The Patomskiy Crater

Located on a slope of Patomskiy upland in Irkutsk, Siberia, about 360 km from the district center Bodaibo, Patomskiy Crater is a crater made of shattered calcareous blocks. The mysterious crater was named Patomskiy after a nearby river and first discovered in 1949 by Vadim Kolpakov, a geologist. At that time, while on expedition, Kolpakov traveled deep into almost uncharted territory, the local Yakut people warned him not to go on explaining there was an evil place deep in the woods that even the animals avoided. They called it the “Fire Eagle Nest” and claimed that people would simply disappear without a trace. The origin of the Patomskiy crater has baffled scientists for decades and theories for its existence have ranged from a nuclear blast to a secret gulag mine and even a meteorite strike.

It is a large mound of limestone with a diameter of about 160 meters and a height of about 40 m, while the crest's diameter is 76 m. The cone's crown is formed like a ring shaft. The depth of the inner circle ditch is around 12 m. The volume of the crater is estimated as 230-250 thousand cubic meters. 

Theories that the crater is a giant slagheap have been thrown out as there were not enough people living nearby when the crater is thought to have formed to create such a pile. And there were never labour camps or gulags in the region. Half a tonne of samples were taken from the site and removed by helicopter on 2013.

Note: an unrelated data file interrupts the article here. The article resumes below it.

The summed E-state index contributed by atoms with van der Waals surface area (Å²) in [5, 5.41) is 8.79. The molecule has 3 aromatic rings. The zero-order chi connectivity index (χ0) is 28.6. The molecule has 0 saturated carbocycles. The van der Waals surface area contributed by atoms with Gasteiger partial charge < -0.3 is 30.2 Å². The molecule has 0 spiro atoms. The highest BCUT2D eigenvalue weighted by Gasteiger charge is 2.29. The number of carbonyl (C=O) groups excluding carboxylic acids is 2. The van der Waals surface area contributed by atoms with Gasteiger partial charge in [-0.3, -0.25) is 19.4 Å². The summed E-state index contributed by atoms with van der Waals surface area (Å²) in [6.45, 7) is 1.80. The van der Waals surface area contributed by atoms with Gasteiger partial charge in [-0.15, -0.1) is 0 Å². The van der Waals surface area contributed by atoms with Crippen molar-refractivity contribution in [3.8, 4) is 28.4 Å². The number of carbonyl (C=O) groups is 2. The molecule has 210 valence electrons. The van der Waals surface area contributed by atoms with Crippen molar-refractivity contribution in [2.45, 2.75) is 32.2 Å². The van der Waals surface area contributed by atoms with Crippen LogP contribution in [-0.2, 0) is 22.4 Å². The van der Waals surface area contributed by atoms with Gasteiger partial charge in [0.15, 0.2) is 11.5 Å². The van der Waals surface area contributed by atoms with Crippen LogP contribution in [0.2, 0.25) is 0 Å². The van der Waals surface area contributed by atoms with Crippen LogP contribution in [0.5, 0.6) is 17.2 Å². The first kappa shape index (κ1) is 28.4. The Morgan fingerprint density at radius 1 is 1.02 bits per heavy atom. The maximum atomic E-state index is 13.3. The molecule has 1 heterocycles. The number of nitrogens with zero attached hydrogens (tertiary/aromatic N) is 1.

The Patomskiy Crater

The samples led scientists to dismiss ideas of a uranium ore explosion as the background radiation at the site is low and no uranium has been found nearby either. This left them with two main theories – one of a volcano and another of a meteorite. However, there aren't any meteoritic material to be found and the area is not thought to be volcanic.

In fact there are no volcanoes within thousands of kilometres of the Patomskiy crater and it also seems to be relatively new. Kolpakov estimated it as around 250 years old, a figure supported by later studies of nearby tree growth. Interestingly, the crater is seemed ‘alive’ because its shape changes constantly - by rising and falling - and the trees also seemed to have undergone a period of accelerated growth similar to that seen in the forests around Chernobyl.

Many even think that there is a UFO hidden underneath the crater. In 2005, an expedition was launched in the hopes of finding some answers—but then tragedy struck. The leader of the expedition died of a heart attack just a few kilometers away from the site. The locals were convinced it was the “evil” crater that led to his death.


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